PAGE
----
# I have 3 cans of sizes 7, 9 and 16 liters resp. What is the minimum number of operations required to deliver 1 liter?

I was reading about elementary number theory when I came across this question. I've seen such questions before but never found any systemic approach on how to solve them. Does there exist one? Please elaborate since I'm just a beginner.

• Use a triangular plot as described here. Oct 19, 2020 at 19:21

Considering the reference given by Jean Marie in comment, for a mathematical model let x, y and z be the numbers of filing of 16, 9 and 7 liter cans respectively. If x or y or z is positive it means you fill the can, if each of them is negative it means the related can is filled by another can. Now we construct a linear Diophantine equation with three unknown x, y and z as below:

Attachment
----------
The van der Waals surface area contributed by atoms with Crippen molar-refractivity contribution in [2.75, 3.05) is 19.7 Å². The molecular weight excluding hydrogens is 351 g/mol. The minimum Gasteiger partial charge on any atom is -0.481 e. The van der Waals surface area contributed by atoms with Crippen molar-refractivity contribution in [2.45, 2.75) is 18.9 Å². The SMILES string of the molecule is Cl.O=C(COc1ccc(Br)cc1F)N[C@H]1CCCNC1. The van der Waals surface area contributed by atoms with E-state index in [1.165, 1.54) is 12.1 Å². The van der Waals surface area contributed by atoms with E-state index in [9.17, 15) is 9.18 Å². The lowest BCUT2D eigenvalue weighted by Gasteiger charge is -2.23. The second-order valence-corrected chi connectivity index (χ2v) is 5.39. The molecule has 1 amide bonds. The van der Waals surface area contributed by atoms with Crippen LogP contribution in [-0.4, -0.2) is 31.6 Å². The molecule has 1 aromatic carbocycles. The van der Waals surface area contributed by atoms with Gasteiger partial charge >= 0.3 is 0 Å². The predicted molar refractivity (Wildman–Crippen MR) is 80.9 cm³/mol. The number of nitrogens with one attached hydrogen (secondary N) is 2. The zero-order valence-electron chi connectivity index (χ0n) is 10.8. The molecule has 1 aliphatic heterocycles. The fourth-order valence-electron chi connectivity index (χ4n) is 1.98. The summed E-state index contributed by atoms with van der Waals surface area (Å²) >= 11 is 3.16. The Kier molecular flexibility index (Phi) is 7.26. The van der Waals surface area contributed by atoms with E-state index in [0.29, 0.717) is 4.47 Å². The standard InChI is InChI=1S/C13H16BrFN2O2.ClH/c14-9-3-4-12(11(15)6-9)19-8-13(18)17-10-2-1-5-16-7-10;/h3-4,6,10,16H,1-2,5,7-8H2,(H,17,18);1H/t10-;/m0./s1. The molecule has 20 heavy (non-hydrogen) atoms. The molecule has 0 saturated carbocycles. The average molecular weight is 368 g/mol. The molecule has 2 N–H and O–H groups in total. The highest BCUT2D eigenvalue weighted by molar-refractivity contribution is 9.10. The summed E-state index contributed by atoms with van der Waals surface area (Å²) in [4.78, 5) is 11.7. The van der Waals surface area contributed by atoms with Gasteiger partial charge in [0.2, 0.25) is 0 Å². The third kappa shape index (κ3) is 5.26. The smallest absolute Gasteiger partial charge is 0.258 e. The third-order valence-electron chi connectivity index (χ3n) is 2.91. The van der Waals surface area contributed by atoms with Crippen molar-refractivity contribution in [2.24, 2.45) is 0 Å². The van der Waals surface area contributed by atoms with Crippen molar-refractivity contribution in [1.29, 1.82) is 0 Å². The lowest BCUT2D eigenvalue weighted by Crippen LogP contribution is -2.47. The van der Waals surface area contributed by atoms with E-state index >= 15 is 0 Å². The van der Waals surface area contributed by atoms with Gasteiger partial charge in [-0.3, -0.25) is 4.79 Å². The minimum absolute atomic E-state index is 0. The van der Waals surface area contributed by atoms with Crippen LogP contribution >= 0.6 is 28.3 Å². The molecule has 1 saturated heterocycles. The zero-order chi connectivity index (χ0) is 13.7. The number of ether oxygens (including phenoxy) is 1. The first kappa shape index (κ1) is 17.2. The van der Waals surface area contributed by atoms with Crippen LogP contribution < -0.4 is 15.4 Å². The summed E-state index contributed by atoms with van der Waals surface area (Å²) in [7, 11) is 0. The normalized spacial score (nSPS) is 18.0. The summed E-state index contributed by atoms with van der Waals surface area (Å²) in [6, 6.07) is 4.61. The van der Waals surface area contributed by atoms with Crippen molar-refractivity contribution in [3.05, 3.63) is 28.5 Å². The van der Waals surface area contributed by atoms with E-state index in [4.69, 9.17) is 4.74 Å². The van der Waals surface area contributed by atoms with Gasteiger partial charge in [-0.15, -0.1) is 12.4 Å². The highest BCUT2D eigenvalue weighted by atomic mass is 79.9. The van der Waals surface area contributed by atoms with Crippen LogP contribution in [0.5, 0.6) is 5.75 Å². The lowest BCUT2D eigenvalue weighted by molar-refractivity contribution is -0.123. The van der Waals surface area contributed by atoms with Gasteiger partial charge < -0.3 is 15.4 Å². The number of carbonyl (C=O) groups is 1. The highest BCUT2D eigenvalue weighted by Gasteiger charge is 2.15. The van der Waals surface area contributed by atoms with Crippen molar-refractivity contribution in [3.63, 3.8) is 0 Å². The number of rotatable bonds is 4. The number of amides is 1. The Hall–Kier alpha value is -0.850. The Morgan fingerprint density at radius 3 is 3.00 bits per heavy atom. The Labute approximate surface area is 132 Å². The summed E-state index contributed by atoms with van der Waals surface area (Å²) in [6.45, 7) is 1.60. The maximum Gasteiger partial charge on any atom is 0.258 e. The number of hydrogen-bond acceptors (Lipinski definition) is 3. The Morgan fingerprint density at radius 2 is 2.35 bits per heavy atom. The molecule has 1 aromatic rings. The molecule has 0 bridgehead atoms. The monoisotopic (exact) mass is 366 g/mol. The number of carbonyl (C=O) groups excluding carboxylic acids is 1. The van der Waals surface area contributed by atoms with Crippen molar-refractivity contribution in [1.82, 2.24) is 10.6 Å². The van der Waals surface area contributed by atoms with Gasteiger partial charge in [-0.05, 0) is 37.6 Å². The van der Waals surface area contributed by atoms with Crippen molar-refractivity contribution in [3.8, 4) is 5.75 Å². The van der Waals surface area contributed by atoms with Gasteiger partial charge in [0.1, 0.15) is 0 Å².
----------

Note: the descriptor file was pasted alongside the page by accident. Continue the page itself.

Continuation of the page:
$$16x+9y+7z=1$$

Thus equation gives the number of filling of each can from the tank (filling) and transitions(from a can to another can). $$1$$ on the RHS is the result of algebraic sum of terms and gives the volume of liquid finally remains in a can which you want to be one liter. Meanwhile you want the sum of operation $$S=x+y+z$$ be minimum. We solve above equations and take small values :

$$16x+9y+7z=1$$

$$(x, y, z)=(5, -8, -1),(6, -9, -2), (-2, -1, 6), (-1, -2, 5), (-1, 5, -4), (-2, 6, -3)$$

The sum of operation is:

$$S=|x|+|y|+|z|$$

So the related sums of above results are:

$$S=14, 17, 9, 8, 10, 11$$

Hence minimum operations is $$8$$ which results from $$(x, y, z)=(-1, -2, 5)$$

Which suggests following operations:

Five times filling the 7 Liter can from the tank. One time Pouring in 16 Liter can and two times in 9 Liter can to fill them by filled 7 Liter can ; what finally remains in 7 Liter can is:

$$5\times 7-1\times 16-2\times 9=1$$